TORONTO — Enthusiasm for TFI International Inc. and BlackBerry Ltd. offset some investor concerns to push the Canada's main stock index higher. The S&P/TSX composite index closed up 60.11 points to 17,906.02. In New York, the Dow Jones industrial average was down 36.98 points at 30,960.00. The S&P 500 index was up 13.89 points at 3,855.36, while the Nasdaq composite was up 92.93 points at 13,635.99. The Canadian dollar traded for 78.51 cents US compared with 78.64 cents US on Friday. The March crude oil contract was up 50 cents at US$52.77 per barrel and the March natural gas contract was up 14.2 cents at US$2.60 per mmBTU. The February gold contract was down US$1 at US$1,855.20 an ounce and the March copper contract was up 0.3 of a cent at US$3.63 a pound. This report by The Canadian Press was first published Jan. 25, 2021. Companies in this story: (TSX:GSPTSE, TSX:CADUSD=X) The Canadian Press
ATLANTIC CITY, N.J. — Two major casino companies announced deals Monday with daily fantasy sports providers as they seek to expand their reach and integrate different forms of fan engagement with professional sports into their gambling operations. In the first deal, announced Monday morning, Bally's continued its acquisition juggernaut by acquiring the daily fantasy sports company Monkey Knife Fight in an all-stock transaction that further widens the fast-growing company's drive to add casino, online sports betting and media companies. Later in the day, Caesars Entertainment announced a strategic investment in SuperDraft, a daily fantasy sports company launched in September 2019, with the option to acquire the whole company over time. Daily fantasy sports involves players assembling virtual rosters of professional athletes, and then competing against others based on the performance of those athletes in real life. It is played just for fun, as well as for cash. There has been growing synergy between daily fantasy sports and sports betting; two of the original dominant fantasy providers, DraftKings and FanDuel, have become leading sports betting bookmakers in the U.S. Providence, Rhode Island-based Bally's becomes the third U.S. sports betting company to have a daily fantasy sports component, along with DraftKings and FanDuel. Bally's has been on a tear in recent months, adding gambling and media properties as it aims to become a major national player. “With this acquisition, we are pleased to enter into the high-growth (daily fantasy sports) market," said George Papanier, the company's president and CEO. "Monkey Knife Fight is a unique asset that we look forward to incorporating into Bally’s constantly growing omnichannel portfolio of land-based casinos and iGaming platforms.” Bally's recent moves include the purchase of Bally's casino in Atlantic City, a media partnership with Sinclair Broadcast Group and its pending acquisition of Bet.Works. The company plans to integrate Monkey Knife Fight's geographic presence in 37 states, Washington, D.C., and Canada, with Sinclair’s portfolio of 21 regional sports networks. Monkey Knife fight has about 180,000 registered users, 80,000 of whom have made monetary deposits in order to play. Papanier said Monkey Knife Fight will support Bally’s plans to develop a potential customer database in states that have not yet adopted sports betting but which are considered lucrative potential markets, including California, Florida and Texas, as well as in Canada. The deal is expected to close in the first quarter of 2021. Caesars did not divulge the amount of its investment in SuperDraft, which operates in more than 35 states. "We’re super excited to be part of Caesars’ powerful gaming ecosystem,” said Steve Wang, CEO and founder of SuperDraft. “Daily fantasy players deserve a breath of fresh air, and we’re here to transform the industry. SuperDraft is now well-positioned to accelerate its growth with financial staying power while broadening its consumer appeal with bigger contests and better rewards to players of all interest levels.” ___ Follow Wayne Parry at http://twitter.com/WayneParryAC. Wayne Parry, The Associated Press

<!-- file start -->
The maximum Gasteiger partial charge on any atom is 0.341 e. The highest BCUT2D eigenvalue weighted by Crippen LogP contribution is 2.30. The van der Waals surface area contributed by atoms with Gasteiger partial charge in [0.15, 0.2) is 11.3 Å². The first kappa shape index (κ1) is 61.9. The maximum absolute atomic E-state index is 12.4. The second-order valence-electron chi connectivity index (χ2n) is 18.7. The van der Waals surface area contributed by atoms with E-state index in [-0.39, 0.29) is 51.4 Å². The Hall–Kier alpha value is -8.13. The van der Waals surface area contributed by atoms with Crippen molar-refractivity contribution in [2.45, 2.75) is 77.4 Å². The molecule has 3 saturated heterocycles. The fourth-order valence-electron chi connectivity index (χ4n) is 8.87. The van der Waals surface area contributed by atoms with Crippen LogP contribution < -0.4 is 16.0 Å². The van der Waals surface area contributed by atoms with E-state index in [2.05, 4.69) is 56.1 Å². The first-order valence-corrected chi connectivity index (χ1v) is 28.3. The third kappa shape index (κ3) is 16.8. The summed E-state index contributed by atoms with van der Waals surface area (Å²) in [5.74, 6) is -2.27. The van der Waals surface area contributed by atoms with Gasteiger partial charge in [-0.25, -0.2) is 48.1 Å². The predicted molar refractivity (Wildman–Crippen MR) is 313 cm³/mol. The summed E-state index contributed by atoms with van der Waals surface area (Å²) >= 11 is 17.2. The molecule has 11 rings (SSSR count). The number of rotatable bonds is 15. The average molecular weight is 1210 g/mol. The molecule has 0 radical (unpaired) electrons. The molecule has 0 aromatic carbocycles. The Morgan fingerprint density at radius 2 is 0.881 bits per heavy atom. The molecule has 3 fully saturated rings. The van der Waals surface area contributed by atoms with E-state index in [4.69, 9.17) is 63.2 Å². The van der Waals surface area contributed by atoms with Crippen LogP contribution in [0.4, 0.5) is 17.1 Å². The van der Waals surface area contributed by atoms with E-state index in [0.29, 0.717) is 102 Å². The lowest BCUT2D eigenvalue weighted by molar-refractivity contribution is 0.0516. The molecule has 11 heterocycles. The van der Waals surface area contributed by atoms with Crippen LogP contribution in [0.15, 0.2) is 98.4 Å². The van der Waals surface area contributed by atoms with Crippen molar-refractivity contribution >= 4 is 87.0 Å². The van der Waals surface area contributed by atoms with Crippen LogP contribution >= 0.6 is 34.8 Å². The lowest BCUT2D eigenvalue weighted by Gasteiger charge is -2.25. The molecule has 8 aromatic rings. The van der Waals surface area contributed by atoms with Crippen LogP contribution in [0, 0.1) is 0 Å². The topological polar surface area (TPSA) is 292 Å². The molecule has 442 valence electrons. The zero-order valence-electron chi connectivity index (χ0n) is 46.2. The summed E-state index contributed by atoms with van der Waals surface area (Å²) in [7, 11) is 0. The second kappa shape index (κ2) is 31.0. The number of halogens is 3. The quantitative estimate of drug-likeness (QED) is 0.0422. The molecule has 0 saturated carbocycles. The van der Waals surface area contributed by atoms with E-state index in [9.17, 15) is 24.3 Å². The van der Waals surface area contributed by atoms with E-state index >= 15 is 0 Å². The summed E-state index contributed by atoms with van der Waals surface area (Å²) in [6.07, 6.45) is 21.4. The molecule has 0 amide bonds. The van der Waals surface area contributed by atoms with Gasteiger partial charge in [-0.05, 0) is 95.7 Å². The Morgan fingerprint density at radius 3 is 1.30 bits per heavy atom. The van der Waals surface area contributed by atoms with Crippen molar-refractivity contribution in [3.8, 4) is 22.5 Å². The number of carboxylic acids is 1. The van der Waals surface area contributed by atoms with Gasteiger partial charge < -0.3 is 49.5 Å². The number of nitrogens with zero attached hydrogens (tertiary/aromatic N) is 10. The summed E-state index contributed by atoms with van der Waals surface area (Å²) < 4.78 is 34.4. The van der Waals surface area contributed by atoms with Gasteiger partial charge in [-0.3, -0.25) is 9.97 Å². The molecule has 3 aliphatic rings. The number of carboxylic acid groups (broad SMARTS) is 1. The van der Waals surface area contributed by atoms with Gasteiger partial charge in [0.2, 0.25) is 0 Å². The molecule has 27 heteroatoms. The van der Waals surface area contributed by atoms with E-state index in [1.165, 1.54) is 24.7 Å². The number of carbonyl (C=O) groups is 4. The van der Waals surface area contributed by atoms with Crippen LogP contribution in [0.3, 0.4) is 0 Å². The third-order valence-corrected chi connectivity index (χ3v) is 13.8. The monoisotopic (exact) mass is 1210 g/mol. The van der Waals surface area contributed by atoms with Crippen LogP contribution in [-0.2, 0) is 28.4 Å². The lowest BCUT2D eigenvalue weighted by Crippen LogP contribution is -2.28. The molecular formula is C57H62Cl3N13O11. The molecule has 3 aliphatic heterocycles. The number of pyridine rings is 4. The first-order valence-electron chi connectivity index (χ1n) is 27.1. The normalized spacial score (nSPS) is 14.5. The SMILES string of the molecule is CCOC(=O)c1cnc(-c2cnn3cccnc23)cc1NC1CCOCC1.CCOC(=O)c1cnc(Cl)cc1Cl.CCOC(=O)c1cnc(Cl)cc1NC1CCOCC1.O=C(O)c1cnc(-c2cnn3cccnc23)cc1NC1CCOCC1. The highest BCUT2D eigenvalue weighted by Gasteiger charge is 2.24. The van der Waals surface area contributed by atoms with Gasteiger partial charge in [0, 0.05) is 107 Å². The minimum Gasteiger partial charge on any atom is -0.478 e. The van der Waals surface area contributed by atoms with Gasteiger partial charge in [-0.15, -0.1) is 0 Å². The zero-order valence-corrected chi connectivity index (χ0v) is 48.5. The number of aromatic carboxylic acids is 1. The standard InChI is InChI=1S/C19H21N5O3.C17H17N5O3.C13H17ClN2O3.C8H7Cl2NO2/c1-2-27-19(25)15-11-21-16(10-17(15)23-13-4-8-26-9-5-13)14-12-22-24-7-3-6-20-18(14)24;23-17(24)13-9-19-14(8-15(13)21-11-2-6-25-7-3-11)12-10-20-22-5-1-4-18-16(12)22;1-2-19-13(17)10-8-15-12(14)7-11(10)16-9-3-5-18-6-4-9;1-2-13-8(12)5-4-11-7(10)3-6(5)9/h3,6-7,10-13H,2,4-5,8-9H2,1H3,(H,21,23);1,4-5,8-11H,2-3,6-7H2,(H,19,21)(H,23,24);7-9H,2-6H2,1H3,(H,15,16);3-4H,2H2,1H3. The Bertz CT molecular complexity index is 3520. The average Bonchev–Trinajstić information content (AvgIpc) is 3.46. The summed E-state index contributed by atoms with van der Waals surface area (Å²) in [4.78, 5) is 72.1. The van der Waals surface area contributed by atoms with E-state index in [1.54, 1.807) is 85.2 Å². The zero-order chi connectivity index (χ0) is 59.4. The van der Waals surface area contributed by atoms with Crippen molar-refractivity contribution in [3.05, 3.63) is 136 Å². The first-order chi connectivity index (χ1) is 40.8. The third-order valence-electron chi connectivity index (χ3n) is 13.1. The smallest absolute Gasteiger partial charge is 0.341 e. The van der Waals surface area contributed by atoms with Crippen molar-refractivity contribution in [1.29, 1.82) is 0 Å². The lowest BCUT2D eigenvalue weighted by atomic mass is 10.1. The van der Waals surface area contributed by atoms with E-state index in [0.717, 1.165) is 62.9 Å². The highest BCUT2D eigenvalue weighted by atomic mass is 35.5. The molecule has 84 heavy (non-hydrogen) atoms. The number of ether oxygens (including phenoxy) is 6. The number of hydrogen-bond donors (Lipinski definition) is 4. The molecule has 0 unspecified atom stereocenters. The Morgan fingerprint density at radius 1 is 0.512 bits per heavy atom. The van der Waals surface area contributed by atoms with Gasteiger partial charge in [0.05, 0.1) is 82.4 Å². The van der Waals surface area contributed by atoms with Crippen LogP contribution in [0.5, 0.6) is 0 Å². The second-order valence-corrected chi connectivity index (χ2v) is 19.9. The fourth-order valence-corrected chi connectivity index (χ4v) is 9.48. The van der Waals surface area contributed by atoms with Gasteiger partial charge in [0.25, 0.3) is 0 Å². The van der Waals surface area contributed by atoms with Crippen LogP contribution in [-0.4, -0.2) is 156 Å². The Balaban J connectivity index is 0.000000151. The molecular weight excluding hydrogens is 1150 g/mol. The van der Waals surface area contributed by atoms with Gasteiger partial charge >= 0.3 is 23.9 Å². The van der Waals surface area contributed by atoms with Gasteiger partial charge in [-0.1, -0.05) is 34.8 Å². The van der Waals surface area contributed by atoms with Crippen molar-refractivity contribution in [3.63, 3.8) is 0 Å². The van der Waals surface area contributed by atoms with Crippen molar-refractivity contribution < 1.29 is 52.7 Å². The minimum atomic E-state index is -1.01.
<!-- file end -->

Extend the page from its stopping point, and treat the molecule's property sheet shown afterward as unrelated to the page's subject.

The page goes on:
Le conseil municipal de la Saint-Sauveur-des-Monts a remis à plus tard les démarches visant l’édification d’un projet immobilier dans le secteur du Mont-Habitant. « Nous avons dû remettre à plus tard les consultations publiques pour l’évaluation de ce projet. Nous devons attendre après la Santé publique, afin de pouvoir réunir de 50 à 75 citoyens en un même endroit, à cause de la Covid. On préfère prendre notre temps, agir en toute transparence et voir ce que le promoteur voudra faire. Il est question de possiblement baisser le nombre de maisons mises en chantier », a décrit le maire de Saint-Sauveur, M. Jacques Gariépy. « J’aimerais rassurer les gens, qui me disent que l’on va perdre une belle montagne. Rassurez-vous, il n’est pas question de toucher à la station de ski. C’est un projet à part ». Le premier citoyen sauverien a tenu à souligner l’envoi à Québec d’une résolution de son conseil, demandant à la SQ d’exercer un contrôle plus serré auprès des personnes en provenance des zones rouges, vers la MRC des Pays-d’en-Haut. « Nous l’avons acheminé à la ministre de la sécurité publique, au premier-ministre Legault, au préfêt de la MRC, à notre députée/ministre Marguerite Blais, etc. On veut que tous les moyens soient pris pour garder notre taux de contamination bas ». Enfin, M. Garipéy espère conclure avant la période des fêtes une entente avec la MRC des PDH, afin que les résidents de Saint-Sauveur puissent utiliser gratuitement les sentiers du territoire de la MRC. Il y aura une collecte des encombrants les 3 et 4 novembre prochains. Les citoyens qui souhaitent utiliser ce service doivent s’inscrire en ligne sur le site de la municipalité avant le 30 octobre à midi. Le port du masque est maintenant obligatoire à l’écocentre, dès votre arrivée, pour protéger le personnel et les utilisateurs du site.Ève Ménard, Initiative de journalisme local, Journal Accès